VITAL community health prevention programs in vaping and smoking, healthy eating education, disability inclusion and family violence prevention face the chop in planned state government healthcare cuts.
Ballarat Community Health chief executive officer Sean Duffy likened the proposal to "treating people at the bottom of the cliff" once they were sick, with big investment in hospital upgrades, rather than investing in health promotion to keep people out of wards.
Independent community health prevention funding is likely to be slashed by as much as 15 per cent, with Ballarat Community Health bracing for potential job losses and, at the least, programs to halt.
Victorian Premier Daniel Andrews has said the government was acting to reduce funding "double-ups" with public health units.
Mr Duffy said this was "misguided" as community health had been a strategy that had worked for half a century, and public health units - while important in a monitoring role - were relatively new and far from embedded in communities.
He was particularly concerned with what this could mean for smaller regional towns.
The government move has blindsided community health organisations which had this year aligned in a Community Health First campaign to call on the state government for a more holistic approach to health, including social factors.
Mr Duffy said this had involved regular meetings with the state's health department, including the Health Minister Mary-Anne Thomas' office, but there had been no mention of cuts.
Community Health chief executives had been notified by phone on Friday.
Mr Duffy said it was "perplexing" the government would make a short-decision response to seemingly budget for big building, particularly when there had been ample time to raise potential cuts earlier.
Proposed community health prevention cuts come ahead of May's state budget.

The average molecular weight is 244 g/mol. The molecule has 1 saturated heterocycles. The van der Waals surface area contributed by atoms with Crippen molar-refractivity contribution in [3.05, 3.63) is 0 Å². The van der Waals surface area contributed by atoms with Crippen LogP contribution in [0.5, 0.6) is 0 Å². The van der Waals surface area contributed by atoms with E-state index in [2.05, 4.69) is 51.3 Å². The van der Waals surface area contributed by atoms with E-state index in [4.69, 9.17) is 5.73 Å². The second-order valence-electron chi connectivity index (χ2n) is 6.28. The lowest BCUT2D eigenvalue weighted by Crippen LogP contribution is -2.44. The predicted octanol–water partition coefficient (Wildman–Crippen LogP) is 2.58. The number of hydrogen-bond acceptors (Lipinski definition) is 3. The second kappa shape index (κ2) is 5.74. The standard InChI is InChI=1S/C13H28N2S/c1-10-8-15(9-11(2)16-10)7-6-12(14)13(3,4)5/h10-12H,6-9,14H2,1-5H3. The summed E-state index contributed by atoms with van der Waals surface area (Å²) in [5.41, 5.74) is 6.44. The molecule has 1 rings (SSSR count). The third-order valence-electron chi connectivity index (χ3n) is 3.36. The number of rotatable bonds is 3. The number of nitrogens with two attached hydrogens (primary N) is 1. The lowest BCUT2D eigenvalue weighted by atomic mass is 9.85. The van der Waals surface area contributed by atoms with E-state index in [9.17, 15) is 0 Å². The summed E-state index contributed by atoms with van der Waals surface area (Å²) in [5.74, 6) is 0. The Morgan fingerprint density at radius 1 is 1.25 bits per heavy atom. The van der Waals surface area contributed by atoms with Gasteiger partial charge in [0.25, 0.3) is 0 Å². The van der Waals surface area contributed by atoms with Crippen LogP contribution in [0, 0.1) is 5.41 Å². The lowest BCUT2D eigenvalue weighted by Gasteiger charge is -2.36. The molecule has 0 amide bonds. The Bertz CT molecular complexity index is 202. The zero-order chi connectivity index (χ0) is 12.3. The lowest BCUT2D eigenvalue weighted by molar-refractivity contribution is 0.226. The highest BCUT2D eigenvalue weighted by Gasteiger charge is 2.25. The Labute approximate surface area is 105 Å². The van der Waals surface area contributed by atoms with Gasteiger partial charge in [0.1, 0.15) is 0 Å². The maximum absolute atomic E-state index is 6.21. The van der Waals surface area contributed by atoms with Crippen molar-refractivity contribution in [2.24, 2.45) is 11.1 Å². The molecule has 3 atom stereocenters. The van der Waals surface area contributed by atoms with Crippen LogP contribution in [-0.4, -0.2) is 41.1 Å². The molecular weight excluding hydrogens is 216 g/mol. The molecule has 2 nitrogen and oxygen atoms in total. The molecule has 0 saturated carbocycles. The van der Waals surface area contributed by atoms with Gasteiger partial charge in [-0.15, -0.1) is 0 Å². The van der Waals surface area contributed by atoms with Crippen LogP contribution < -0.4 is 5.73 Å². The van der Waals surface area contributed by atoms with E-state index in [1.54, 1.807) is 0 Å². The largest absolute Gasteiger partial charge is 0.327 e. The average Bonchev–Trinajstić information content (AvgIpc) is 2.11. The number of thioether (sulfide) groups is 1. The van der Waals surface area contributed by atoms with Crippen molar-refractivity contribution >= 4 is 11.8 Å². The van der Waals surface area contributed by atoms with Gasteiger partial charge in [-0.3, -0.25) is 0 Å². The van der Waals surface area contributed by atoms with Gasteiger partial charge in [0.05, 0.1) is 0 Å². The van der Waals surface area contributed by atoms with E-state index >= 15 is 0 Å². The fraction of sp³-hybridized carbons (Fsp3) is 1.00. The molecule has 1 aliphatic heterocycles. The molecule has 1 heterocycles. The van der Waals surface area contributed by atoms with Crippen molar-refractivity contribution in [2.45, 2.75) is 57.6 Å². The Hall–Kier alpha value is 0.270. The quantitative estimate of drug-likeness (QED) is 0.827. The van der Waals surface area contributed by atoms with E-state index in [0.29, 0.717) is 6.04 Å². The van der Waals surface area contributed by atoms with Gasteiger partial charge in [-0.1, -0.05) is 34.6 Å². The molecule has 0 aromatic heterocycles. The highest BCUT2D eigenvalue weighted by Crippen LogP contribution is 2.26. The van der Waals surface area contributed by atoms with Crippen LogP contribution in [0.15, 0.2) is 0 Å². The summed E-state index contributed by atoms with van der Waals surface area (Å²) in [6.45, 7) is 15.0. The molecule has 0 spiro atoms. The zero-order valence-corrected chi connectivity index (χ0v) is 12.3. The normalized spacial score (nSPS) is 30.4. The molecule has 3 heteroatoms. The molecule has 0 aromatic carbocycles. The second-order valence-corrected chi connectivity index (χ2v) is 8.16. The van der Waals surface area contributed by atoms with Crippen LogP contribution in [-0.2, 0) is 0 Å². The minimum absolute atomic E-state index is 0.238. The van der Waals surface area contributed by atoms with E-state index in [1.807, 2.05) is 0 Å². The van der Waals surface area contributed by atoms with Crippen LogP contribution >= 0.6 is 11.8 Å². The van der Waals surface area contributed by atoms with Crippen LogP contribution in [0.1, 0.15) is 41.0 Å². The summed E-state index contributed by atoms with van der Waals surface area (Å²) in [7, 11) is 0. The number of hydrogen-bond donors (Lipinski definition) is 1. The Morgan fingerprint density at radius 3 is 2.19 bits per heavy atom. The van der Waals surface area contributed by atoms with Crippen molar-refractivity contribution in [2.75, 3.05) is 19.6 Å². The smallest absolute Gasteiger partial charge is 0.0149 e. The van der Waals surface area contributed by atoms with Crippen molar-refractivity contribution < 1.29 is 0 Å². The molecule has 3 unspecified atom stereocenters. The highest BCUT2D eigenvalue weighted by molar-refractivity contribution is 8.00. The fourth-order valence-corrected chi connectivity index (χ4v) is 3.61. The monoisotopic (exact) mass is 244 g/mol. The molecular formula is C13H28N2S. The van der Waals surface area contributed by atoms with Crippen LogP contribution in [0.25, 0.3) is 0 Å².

"We'll continue to open the door to government consultation for other ways to save health costs," Mr Duffy said. "We believe there are other areas to cost-cut in health."
Doctors Reform Society president Tim Woodruff declared it "shameful and also silly policy" that would increase stress on hospitals.
"The claim that this will not impact on frontline services is a political lie," Dr Woodruff said. "With about one in 10 admissions to Victorian public hospitals being preventable with good primary healthcare, why would any government reduce funding for it?"
Mr Andrews addressed the proposed cuts before media on Sunday amid promoting investment in priority primary care clinics to cover shortages in bulk-billing general practitioners and to ease pressure on hospital emergency departments.
Ballarat's urgent care clinic, led by UFS, opened in Windermere Street in October.
IN OTHER NEWS
Ms Thomas said community health had already received more than $150 million in budget funding and local public health units had been allocated $40 million.
Victorian Healthcare Association acting chief executive Juan Paolo Legaspi said while the budget could include billions of dollars to build new hospitals, that should not come at the cost of community health programs.
"This is not the right time to cut funding to programs that help people stay well and out of our stretched hospital system," he said.
Mr Duffy has also previously pointed to increasing demand for support on Ballarat Community Health as a multitude of health and social factors worsen amid the rising cost of living.
Victoria's community health sector has not received any substantial funding increase in more than a decade.
Have you tried The Courier's app? It can be downloaded here.